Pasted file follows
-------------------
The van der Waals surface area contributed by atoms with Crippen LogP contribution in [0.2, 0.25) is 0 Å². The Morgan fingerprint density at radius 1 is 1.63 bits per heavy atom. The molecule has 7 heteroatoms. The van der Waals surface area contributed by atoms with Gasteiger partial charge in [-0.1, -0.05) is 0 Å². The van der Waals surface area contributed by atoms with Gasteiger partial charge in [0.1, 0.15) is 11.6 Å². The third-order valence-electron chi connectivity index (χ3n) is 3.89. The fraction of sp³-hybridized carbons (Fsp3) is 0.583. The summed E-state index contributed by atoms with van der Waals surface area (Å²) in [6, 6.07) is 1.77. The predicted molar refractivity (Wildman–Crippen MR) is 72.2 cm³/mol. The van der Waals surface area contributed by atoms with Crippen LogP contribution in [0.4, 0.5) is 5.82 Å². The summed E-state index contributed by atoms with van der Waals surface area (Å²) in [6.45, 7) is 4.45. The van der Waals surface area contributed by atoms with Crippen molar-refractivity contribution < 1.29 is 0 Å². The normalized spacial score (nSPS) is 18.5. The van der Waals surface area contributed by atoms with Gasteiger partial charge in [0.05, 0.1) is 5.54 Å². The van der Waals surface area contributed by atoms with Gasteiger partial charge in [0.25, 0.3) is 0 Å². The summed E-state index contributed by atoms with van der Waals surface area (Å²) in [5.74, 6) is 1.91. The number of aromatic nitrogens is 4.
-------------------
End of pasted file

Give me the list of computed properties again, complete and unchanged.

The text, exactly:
The van der Waals surface area contributed by atoms with Crippen LogP contribution in [0.2, 0.25) is 0 Å². The Morgan fingerprint density at radius 1 is 1.63 bits per heavy atom. The molecule has 7 heteroatoms. The van der Waals surface area contributed by atoms with Gasteiger partial charge in [-0.1, -0.05) is 0 Å². The van der Waals surface area contributed by atoms with Gasteiger partial charge in [0.1, 0.15) is 11.6 Å². The third-order valence-electron chi connectivity index (χ3n) is 3.89. The fraction of sp³-hybridized carbons (Fsp3) is 0.583. The summed E-state index contributed by atoms with van der Waals surface area (Å²) in [6, 6.07) is 1.77. The predicted molar refractivity (Wildman–Crippen MR) is 72.2 cm³/mol. The van der Waals surface area contributed by atoms with Crippen LogP contribution in [0.4, 0.5) is 5.82 Å². The summed E-state index contributed by atoms with van der Waals surface area (Å²) in [6.45, 7) is 4.45. The van der Waals surface area contributed by atoms with Crippen molar-refractivity contribution < 1.29 is 0 Å². The normalized spacial score (nSPS) is 18.5. The van der Waals surface area contributed by atoms with Gasteiger partial charge in [0.05, 0.1) is 5.54 Å². The van der Waals surface area contributed by atoms with Gasteiger partial charge in [0.25, 0.3) is 0 Å². The summed E-state index contributed by atoms with van der Waals surface area (Å²) in [5.74, 6) is 1.91. The number of aromatic nitrogens is 4.